Recite poem “If” by Rudyard Kipling
Good Morning. My name is ___________, and today I will presenting the argument that states that the memorization of poetry in the childhood educational curriculum is, in fact, very beneficial.
Memorized language was a mainstay of almost all of recorded history until about 60 years ago when some misguided educators proclaimed that the idea of memorization was harmful to children’s creativity, understanding, and enjoyment of learning. This is perhaps handicapping a third generation of students who need the linguistic foundation that memorization provides.
Reading and remembering anything from an early age will assist a child's development, but poetry, classical verse in particular, has the unique ability to present a child with a wide range of cognitive necessities. As Michael Knox Beran notes in the Summer 2004 article titled "In Defense of Memorization" in the City Journal, "Classic verse teaches children an enormous amount about order, measure, proportion, correspondence, balance, symmetry, agreement, tense, and mood." By this he means that poems present language in more ordered and rhythmical ways than prose. These techniques increase a child's ability to reason, imagine, think, argue and experience the world in sensory and inventive ways. Through memorization of poetry, a child's mental capacity is exercised and thus increases in flexibility and strength.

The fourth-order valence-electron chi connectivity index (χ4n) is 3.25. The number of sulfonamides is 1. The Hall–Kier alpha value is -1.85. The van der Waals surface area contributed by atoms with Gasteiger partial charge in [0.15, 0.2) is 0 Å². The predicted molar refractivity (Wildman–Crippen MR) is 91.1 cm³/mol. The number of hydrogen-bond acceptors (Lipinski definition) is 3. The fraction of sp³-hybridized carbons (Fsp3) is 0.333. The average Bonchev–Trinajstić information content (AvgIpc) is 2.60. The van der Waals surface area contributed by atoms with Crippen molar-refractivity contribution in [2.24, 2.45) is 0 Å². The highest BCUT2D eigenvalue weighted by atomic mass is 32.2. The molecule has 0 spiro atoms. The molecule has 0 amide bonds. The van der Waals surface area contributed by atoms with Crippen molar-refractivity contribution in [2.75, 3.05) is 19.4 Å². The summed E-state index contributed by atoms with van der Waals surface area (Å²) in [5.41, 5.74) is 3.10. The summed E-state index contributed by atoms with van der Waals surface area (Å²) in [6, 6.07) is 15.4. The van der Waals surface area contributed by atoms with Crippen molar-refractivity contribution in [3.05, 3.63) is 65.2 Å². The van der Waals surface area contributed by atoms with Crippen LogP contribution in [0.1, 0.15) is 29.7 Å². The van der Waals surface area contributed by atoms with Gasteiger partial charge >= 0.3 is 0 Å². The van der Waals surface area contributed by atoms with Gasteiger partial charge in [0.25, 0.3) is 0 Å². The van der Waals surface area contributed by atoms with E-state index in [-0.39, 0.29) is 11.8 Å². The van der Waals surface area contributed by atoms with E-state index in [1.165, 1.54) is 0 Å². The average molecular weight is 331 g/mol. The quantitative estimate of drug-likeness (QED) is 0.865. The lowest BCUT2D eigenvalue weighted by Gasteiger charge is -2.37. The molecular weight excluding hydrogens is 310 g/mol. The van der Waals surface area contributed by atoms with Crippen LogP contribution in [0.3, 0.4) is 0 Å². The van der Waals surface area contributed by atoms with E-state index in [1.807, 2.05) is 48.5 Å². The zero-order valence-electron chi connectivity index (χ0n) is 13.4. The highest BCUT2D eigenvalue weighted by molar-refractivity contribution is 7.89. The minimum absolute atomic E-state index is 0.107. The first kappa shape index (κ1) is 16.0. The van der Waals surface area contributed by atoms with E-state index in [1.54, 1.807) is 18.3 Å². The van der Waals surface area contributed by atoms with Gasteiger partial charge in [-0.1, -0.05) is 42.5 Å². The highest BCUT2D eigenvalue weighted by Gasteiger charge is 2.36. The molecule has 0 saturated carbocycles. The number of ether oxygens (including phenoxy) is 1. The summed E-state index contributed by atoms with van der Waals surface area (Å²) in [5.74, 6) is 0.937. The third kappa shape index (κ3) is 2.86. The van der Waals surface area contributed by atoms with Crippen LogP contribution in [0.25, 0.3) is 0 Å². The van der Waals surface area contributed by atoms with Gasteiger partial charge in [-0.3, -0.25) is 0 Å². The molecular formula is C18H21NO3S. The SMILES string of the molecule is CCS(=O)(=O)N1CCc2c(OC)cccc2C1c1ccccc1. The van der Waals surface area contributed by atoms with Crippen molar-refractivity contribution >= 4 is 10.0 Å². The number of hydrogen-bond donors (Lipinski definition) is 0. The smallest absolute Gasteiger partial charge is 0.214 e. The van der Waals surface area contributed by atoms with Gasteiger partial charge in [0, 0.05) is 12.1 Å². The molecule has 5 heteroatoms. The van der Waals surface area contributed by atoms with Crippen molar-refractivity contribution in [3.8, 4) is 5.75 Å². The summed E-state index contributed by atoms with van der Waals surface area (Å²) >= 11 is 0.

Secondly, when a child spends time memorizing poetry, he or she is unconsciously absorbing the rules and structure of the English language. Learning poems increases a child's vocabulary, grammatical capabilities, and other linguistic skills. When the poem is recited aloud following memorization, a student expands his ability to enunciate, project and otherwise speak the English language with clarity and sophistication. Absorbing a poem's vocabulary through memorization boosts the child's likelihood of being able to...